Curated

6 ways trees benefit all of us

6 ways trees benefit all of us

Words: Adam Bloom

Photos: Various

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The trees here in Yanbaru National Park, Japan aren't just standing there. They're hard at work. Photo: Getty / Ippei Naoi

When we help trees thrive, they return the favour. In this curated piece from The Nature Conservancy, senior writer Adam Bloom explains how.

Trees have been with us throughout our whole lives. They’re the background of a favourite memory and that welcome patch of green our eyes seek as we gaze out our windows – an activity we’re doing a lot these days.

While they are silent and stationary, trees hold tremendous powers, including the power to make all our lives better and healthier.

If a tree has power, a forest has even more. What superpowers do trees have?

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These cypress trees in the swamps of Louisiana are helping fight climate change. Photo: Getty / Bill Swindaman

1. Trees eat the greenhouse gases that cause climate change – for breakfast

More like breakfast, lunch and dinner. Trees’ food-making process, photosynthesis, involves absorbing carbon dioxide from the air and storing it in its wood. Trees and plants will store this carbon dioxide throughout their lives, helping slow the gas’s buildup in our atmosphere that has been rapidly warming our planet.

Smarter management of trees, plants and soil in the US alone could store the equivalent carbon of taking 57 million cars off the road. Trees are looking out for us so we have to look out for them. Older, larger trees store a lot more carbon than young trees, so it’s important that in addition to planting new trees, we conserve and protect the giants of our forests like these ancient trees in South Carolina.

 

A springtime walk among the trees in Central Park, New York. Trees are good for us. Photo: Getty / Maremagnum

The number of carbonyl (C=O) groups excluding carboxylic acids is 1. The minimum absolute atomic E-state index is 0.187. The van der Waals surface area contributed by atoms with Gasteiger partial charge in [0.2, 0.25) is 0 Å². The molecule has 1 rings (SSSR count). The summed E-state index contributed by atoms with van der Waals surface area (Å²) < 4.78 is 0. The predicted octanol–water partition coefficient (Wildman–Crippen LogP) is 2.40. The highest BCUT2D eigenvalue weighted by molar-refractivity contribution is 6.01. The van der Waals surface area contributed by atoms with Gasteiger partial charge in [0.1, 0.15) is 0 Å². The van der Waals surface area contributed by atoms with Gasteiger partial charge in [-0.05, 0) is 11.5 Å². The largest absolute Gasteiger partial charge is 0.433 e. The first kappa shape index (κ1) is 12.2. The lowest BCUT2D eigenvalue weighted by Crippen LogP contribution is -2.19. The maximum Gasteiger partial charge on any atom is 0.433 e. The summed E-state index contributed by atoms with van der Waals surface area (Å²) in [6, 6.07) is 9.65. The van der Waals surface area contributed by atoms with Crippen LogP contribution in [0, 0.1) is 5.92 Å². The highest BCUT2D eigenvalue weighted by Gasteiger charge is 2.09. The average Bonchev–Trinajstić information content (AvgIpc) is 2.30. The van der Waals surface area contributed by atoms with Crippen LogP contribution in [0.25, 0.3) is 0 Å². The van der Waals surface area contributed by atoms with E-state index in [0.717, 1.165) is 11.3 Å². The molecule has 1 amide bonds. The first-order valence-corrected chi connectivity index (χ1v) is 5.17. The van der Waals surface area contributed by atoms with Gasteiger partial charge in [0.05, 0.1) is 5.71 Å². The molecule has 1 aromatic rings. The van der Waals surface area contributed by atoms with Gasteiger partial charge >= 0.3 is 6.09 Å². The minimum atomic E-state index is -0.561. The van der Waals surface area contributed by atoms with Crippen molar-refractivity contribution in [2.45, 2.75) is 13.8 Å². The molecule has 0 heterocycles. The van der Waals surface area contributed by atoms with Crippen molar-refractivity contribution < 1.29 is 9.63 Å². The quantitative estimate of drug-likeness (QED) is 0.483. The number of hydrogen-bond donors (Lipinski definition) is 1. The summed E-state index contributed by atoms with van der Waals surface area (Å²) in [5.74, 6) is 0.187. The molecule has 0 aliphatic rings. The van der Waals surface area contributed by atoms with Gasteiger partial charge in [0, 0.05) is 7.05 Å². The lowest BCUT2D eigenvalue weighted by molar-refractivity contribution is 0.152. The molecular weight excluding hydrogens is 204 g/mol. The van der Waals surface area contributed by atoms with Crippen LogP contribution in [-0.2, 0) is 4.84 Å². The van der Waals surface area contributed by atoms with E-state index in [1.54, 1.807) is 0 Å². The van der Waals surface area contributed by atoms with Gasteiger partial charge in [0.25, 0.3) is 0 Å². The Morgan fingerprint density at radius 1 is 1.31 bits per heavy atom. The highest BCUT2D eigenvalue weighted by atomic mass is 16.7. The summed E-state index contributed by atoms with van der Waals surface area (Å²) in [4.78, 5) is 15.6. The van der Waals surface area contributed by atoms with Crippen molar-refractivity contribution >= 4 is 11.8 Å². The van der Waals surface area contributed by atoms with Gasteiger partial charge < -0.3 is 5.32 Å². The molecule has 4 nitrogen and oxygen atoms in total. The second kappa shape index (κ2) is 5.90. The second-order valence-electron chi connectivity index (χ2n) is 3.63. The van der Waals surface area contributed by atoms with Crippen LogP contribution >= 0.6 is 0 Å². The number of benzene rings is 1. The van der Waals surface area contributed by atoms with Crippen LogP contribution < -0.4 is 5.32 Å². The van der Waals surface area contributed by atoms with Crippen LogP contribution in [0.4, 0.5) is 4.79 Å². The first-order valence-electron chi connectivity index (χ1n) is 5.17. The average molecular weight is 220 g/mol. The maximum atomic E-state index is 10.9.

2. Trees boost our mental health while raising our physical health

A healthy tree can lead to a healthy you and me. A study by a scientist at The Nature Conservancy shows that time in nature – like a walk among the trees in a city park – correlates with a drop in anxiety and depression.

The good news: it doesn’t take a lot of time in nature for these soothing powers to kick in. You may have felt the benefits from a short walk or hike in your neighbourhood. We’re drawn to green spaces, and for good reason.

Access to nearby green space also contributes to better physical health by encouraging us to move around and exercise. Because we move around more when we have access to trees and parks, nature can help lower rates of obesity.

People pollute the air, trees clean it. Photo: Getty / Wendi Duan

3. Trees clean the air so we can breathe more easily

Leave it to leaves. Trees remove the kind of air pollution that is most dangerous to our lungs: particulate matter. This pollution arises from the burning of fossil fuels, and can reach dangerous concentrations in the largest cities as well as in neighbourhoods near highways and factories.

The Nature Conservancy is in the middle of the first controlled experiment testing neighbourhood tree planting for health benefits in the same way that a new pharmaceutical drug would be tested.